how do i compile my assembly code into a raw bin file so i can use it in a boot loader?
Posted on 2002-08-03 15:07:12 by Qages
There was a thread about this already. Do a board search :)
Posted on 2002-08-03 15:22:34 by comrade
i did, it came up witth junk. i dont know what keywords to search for
Posted on 2002-08-03 15:34:22 by Qages
what I found is that you have an older version of link that can use 16 bit code. Masm handles that without problems.

Correct me if I'm wrong.
Posted on 2002-08-03 15:39:11 by phueghy
where can i get this 16 bit compiler?
Posted on 2002-08-03 15:42:04 by Qages
as far as i understand it you compile with masm and use the old link version which you can download at iczelions site: www.win32asm.cjb.net
in the downloads section.
Microsoft Linker for those who want to use MASM to code DOS programs. You MUST use this linker instead of the one from MASM32.
Posted on 2002-08-03 15:45:29 by phueghy
I seem to recall to have read that FASM is able to assemble raw code...
Posted on 2002-08-03 16:11:01 by JCP
im a loyal masm user. i dont go for non-standard hll-based compilers like fasm/nasm/spasm. but ive got it working. i seem to have to hex edit out 512 bytes of 0s before the code/boot seg wich is also 512 bytes. anyi deas how to get it only the code?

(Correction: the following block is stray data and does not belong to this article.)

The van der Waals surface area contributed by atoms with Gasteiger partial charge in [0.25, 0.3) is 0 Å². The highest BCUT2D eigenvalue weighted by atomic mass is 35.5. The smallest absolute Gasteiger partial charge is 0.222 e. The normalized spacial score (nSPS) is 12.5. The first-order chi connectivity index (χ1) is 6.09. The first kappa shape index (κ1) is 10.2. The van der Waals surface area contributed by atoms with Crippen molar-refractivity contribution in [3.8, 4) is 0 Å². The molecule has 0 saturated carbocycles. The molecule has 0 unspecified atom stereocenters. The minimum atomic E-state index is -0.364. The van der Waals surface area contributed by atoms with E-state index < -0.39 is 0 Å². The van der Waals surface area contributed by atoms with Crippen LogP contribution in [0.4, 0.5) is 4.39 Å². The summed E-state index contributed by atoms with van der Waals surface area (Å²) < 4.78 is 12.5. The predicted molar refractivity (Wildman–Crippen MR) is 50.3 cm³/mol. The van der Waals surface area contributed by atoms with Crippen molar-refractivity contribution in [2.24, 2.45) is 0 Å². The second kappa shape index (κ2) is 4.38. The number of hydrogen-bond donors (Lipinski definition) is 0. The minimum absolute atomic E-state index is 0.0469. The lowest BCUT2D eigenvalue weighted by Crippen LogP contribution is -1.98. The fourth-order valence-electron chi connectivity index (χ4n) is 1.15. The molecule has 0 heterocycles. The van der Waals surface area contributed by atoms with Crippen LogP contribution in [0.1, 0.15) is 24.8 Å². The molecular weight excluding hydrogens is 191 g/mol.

Posted on 2002-08-03 16:17:32 by Qages
"hll-based compilers like fasm/nasm/spasm" haha. Masm is the most hll of these... anyway, get 16bit linker from iczelions site, then exe2bin from somewhere (it's included in win2k, and it's not hard to write your own).
Posted on 2002-08-03 16:26:54 by f0dder

im a loyal masm user.


I'm loyal to what gets the job done the best... especially when it comes to compilers and assemblers...
Lots of good assembly programmers switched from MASM to FASM in the past weeks... loyalty is for relationship and work relations, not for programming imho. ;)
But I see what you mean... :)


i dont go for non-standard hll-based compilers like fasm/nasm/spasm.


FASM, nasm and spasm HLL based? ?_o
Or did you mean that the hll of these assemblers is "non-standard" (then, to what ? MASM?) and afaik the HLL support in these assemblers is provided by macros, unlike MASM where they are built-in.

Regards,
Posted on 2002-08-03 16:29:11 by JCP